Think Before You Click: Does Shopping Behavior Impact Sustainability?
To understand the environmental impacts, the study created a "cradle-to-grave" Lifecycle Analysis (LCA) that examines the environmental impacts of all material, energy and fuels attributable to a product in its lifecycle. The LCA also assumes the consumer purchased the same basket of goods online as they would in a brick-and-mortar location.
"The difference in the environmental impact of shopping at physical stores versus online rests on a number of factors," said
Additional findings from the research show that:
- Traveling to the mall in groups lowers the environmental impact per product bought. The average mall shopping group size is 2.2, and when people travel together and buy more products per trip, the average fuel burned to buy each product is lower.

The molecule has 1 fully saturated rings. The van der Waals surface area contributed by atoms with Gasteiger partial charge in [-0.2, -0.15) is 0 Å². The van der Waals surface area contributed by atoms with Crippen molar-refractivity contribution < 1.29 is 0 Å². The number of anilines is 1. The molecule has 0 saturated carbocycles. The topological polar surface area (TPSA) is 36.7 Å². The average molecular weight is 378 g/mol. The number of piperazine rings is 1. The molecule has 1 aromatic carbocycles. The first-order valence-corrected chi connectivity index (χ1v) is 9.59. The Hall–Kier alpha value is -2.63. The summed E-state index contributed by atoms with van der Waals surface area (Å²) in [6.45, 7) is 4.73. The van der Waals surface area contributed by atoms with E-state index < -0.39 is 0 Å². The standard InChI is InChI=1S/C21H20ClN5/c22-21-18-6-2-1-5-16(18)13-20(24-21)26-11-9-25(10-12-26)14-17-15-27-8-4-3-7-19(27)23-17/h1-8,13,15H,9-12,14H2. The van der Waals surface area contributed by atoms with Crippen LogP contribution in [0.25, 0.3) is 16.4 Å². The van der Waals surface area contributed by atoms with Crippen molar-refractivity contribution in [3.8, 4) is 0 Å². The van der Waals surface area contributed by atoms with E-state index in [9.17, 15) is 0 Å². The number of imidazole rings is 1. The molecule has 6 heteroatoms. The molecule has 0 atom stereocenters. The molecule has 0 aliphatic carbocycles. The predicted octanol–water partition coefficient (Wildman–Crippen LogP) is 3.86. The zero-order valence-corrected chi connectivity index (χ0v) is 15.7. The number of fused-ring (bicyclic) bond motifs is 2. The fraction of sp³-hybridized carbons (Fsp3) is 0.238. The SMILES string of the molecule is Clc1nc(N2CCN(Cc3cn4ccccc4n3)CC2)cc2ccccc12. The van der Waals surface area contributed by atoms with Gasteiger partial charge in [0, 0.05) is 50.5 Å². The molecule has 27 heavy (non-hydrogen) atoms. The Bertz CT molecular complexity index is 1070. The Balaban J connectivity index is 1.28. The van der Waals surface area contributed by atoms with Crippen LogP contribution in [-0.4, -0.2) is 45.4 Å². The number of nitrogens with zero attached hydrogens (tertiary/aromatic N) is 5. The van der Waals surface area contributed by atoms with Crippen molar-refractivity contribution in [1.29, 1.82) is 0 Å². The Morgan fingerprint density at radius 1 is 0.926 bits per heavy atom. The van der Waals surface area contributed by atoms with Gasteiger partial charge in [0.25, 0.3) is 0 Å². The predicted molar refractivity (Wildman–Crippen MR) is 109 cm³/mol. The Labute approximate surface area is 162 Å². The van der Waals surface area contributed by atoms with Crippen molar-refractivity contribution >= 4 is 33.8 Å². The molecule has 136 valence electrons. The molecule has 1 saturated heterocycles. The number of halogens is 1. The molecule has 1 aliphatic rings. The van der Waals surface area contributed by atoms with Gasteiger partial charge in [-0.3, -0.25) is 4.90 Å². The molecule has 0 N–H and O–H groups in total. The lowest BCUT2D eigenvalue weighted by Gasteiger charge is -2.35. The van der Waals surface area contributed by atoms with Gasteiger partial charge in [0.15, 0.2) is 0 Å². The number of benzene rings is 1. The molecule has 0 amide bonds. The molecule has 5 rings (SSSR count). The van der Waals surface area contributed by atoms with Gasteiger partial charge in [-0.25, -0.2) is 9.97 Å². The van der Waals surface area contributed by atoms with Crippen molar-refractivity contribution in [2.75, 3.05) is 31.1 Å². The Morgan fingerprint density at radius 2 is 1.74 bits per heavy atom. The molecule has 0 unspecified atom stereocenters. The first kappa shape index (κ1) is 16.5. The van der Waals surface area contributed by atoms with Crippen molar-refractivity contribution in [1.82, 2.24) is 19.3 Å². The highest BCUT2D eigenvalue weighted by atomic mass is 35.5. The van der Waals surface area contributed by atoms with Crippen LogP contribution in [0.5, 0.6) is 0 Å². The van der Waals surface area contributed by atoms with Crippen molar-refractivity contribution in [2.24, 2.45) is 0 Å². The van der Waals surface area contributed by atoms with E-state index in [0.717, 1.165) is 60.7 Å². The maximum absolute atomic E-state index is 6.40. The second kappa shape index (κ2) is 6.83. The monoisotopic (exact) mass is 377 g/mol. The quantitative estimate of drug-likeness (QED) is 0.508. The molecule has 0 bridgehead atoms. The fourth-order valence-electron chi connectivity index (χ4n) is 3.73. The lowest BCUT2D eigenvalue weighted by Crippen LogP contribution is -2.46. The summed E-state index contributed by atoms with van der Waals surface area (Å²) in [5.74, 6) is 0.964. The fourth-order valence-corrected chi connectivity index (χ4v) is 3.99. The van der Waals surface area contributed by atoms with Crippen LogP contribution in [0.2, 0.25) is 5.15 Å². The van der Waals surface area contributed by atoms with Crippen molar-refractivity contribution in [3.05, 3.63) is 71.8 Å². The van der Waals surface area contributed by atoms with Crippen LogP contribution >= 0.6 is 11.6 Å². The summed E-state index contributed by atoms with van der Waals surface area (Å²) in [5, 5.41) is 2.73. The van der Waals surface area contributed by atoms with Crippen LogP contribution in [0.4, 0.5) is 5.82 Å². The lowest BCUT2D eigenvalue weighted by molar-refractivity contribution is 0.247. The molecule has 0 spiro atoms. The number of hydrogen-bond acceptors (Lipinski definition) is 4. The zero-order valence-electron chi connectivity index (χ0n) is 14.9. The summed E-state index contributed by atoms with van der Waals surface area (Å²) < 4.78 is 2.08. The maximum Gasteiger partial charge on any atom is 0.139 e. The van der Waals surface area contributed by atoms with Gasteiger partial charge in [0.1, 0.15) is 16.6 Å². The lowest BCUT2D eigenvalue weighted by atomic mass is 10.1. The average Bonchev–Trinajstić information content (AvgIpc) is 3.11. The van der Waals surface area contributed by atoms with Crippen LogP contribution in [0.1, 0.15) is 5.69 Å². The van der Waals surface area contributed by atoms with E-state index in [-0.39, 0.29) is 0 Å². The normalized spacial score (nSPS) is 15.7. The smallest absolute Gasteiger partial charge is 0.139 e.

- Shopping online leads to more returned products which considerably increases the environmental impact. The data shows that 33 percent of online purchases are returned versus seven percent in the case of brick-and-mortar.
- Packaging for online orders (corrugated boxes, bubble wraps, etc.) have a larger overall environmental impact compared with the impact of a plastic/paper bag consumers bring home from the mall.
"Sustainability is an important consideration for our employees, customers and other key stakeholders," said Mona Benisi, Senior Director of Sustainability at
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Simon is a global leader in retail real estate ownership, management and development and a S&P100 company (
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